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Community TV Introduces RSVP™ — “Really Simple Video Place”

By Keith Gudger
CTV Volunteer
Special for Santa Cruz Tech Beat

April 30, 2019 — Santa Cruz, CA

RSVP is a simple DIY video studio meant to be used by one person without any crew. Just walk in and launch the program.

While we all enjoy good video, producing video can be intimidating. You might even say the term “simple video” is an oxymoron. While using your phone to capture video might seem easy, it can lead to a shaky picture, noisy audio and terrible lighting. If you want to edit in slides or include web based content you’ll need to hire a video editor. With this is mind CTV created the RSVP – the “Really Simple VIdeo Place.”

Becca Reed, CTV Executive Director says: “64% of web site visitors are more likely to purchase a product or service after viewing a video. Video on your website can be a powerful tool. People learn more about you, and by sharing your expertise you become the expert. People buy from people they know, like and trust.”

The RSVP™ studio runs on a 2 monitor system. There’s a 4K compatible video camera and acoustic dampening. Contributed.

Here at CTV we have the studio and equipment to create great video, but we know that not everyone wants to learn how to use state of the art equipment or has the time. Our new RSVP is a simple DIY video studio meant to be used by one person without any crew. Just walk in and launch the program – all camera, audio and lighting equipment start up instantly and you’re ready to record video to your flash drive. If you have a PowerPoint presentation or want to demonstrate content in a browser, it’s easy to switch between the camera view and your presentation. There are 5 different backgrounds available including a green screen. If you’re not happy with your first attempt, just record another! It’s easy and inexpensive to reserve time in the RSVP.

There are lots of reasons why people need video — “how to” and marketing videos for websites, new product introductions, video resumes, and PowerPoint presentations are just some examples. We realized that people can be intimidated by video equipment and don’t know where to start. We see lots of really bad video shot with smart phones and figured there had to be a better way.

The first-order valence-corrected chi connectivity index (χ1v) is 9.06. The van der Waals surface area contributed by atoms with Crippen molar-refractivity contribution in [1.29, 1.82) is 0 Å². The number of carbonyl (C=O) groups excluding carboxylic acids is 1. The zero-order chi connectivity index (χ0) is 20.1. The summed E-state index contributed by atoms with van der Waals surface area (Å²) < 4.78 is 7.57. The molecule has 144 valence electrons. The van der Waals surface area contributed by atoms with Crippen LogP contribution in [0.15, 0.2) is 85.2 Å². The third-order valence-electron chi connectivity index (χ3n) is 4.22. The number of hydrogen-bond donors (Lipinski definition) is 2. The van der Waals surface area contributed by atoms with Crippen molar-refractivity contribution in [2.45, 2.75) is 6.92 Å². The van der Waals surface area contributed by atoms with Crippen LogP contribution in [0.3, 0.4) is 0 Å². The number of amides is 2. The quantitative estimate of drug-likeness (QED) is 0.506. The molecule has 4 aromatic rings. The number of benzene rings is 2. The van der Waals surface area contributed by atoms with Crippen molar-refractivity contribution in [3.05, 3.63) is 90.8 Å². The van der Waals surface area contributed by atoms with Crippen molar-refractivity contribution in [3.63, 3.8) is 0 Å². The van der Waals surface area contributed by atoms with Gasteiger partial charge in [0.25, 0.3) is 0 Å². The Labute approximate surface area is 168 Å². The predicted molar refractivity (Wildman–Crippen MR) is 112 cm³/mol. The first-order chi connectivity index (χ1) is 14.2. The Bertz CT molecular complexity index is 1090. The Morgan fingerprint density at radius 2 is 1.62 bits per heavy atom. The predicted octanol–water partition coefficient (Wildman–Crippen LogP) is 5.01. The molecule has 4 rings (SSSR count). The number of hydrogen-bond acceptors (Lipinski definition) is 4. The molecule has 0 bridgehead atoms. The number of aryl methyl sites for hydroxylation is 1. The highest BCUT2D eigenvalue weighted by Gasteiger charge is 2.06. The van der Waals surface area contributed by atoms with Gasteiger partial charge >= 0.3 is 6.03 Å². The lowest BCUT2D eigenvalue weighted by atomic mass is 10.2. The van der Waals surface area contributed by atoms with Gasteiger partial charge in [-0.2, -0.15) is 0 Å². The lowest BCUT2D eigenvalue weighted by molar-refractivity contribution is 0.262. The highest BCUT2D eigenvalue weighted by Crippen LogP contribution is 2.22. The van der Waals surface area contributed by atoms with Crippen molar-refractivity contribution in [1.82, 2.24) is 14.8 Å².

A one-person studio

We started with the idea of a one person studio. One great example is the “One Button Studio” at Penn State University. Unfortunately the software involved is not open source and is outdated. We found that we could build on another open source project, a video capture program called “Open Broadcast Software” — which is available for most any operating system. We chose a powerful Windows 10 computer with two widescreen monitors and the Adobe Suite. Using OBS’s programmable options made it easy to control video recording with simple mouse button clicks. We added control of the video lighting with wi-fi connected electrical sockets through a Python script. A USB pre-amp with compression converts the output of the Audio Technica shotgun microphone. A 4K compatible Logitech camera captures the video. The Python script has a simple GUI front end to select between using the PowerPoint viewer or a browser. All of the software is open source and available on Github.

We next installed standard photography backdrops at the rear of the studio. They’re raised and lowered by motors – making it easy to quickly switch the background. We covered the wall with a simple green screen, which is the default with all backdrops rolled up. If you’re interested in the software or hardware equipment list, contact Keith at kgudger@communitytv.org

You can contact us at 831-531-2300 or email at rsvp@communitytv.org for more information. It’s really simple!

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